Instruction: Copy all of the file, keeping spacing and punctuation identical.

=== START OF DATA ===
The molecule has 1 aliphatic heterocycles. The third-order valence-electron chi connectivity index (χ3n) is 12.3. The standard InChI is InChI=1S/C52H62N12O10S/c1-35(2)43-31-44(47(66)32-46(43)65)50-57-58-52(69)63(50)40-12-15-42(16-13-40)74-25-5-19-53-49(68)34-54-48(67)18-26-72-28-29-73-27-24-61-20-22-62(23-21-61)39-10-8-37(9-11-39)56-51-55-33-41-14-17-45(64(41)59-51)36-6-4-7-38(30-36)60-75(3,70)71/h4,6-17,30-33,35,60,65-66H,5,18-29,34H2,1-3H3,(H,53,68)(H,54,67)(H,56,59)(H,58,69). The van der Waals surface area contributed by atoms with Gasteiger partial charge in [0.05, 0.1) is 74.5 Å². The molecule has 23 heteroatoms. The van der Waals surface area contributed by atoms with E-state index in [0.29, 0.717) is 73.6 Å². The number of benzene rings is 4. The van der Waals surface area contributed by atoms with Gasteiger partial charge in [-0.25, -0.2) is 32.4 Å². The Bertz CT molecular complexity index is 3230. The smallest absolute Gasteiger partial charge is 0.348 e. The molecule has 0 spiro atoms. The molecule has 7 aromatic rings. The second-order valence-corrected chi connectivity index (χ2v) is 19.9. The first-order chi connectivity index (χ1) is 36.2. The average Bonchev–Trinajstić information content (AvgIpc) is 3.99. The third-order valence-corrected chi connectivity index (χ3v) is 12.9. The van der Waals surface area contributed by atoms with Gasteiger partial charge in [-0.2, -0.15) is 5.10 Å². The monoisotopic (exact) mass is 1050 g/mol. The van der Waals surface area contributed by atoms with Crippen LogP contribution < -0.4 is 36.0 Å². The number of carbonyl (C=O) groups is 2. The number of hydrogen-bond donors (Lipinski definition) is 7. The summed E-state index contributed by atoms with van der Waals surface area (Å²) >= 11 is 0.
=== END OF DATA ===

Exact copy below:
The molecule has 1 aliphatic heterocycles. The third-order valence-electron chi connectivity index (χ3n) is 12.3. The standard InChI is InChI=1S/C52H62N12O10S/c1-35(2)43-31-44(47(66)32-46(43)65)50-57-58-52(69)63(50)40-12-15-42(16-13-40)74-25-5-19-53-49(68)34-54-48(67)18-26-72-28-29-73-27-24-61-20-22-62(23-21-61)39-10-8-37(9-11-39)56-51-55-33-41-14-17-45(64(41)59-51)36-6-4-7-38(30-36)60-75(3,70)71/h4,6-17,30-33,35,60,65-66H,5,18-29,34H2,1-3H3,(H,53,68)(H,54,67)(H,56,59)(H,58,69). The van der Waals surface area contributed by atoms with Gasteiger partial charge in [0.05, 0.1) is 74.5 Å². The molecule has 23 heteroatoms. The van der Waals surface area contributed by atoms with E-state index in [0.29, 0.717) is 73.6 Å². The number of benzene rings is 4. The van der Waals surface area contributed by atoms with Gasteiger partial charge in [-0.25, -0.2) is 32.4 Å². The Bertz CT molecular complexity index is 3230. The smallest absolute Gasteiger partial charge is 0.348 e. The molecule has 0 spiro atoms. The molecule has 7 aromatic rings. The second-order valence-corrected chi connectivity index (χ2v) is 19.9. The first-order chi connectivity index (χ1) is 36.2. The average Bonchev–Trinajstić information content (AvgIpc) is 3.99. The third-order valence-corrected chi connectivity index (χ3v) is 12.9. The van der Waals surface area contributed by atoms with Gasteiger partial charge in [-0.2, -0.15) is 5.10 Å². The monoisotopic (exact) mass is 1050 g/mol. The van der Waals surface area contributed by atoms with Crippen LogP contribution < -0.4 is 36.0 Å². The number of carbonyl (C=O) groups is 2. The number of hydrogen-bond donors (Lipinski definition) is 7. The summed E-state index contributed by atoms with van der Waals surface area (Å²) >= 11 is 0.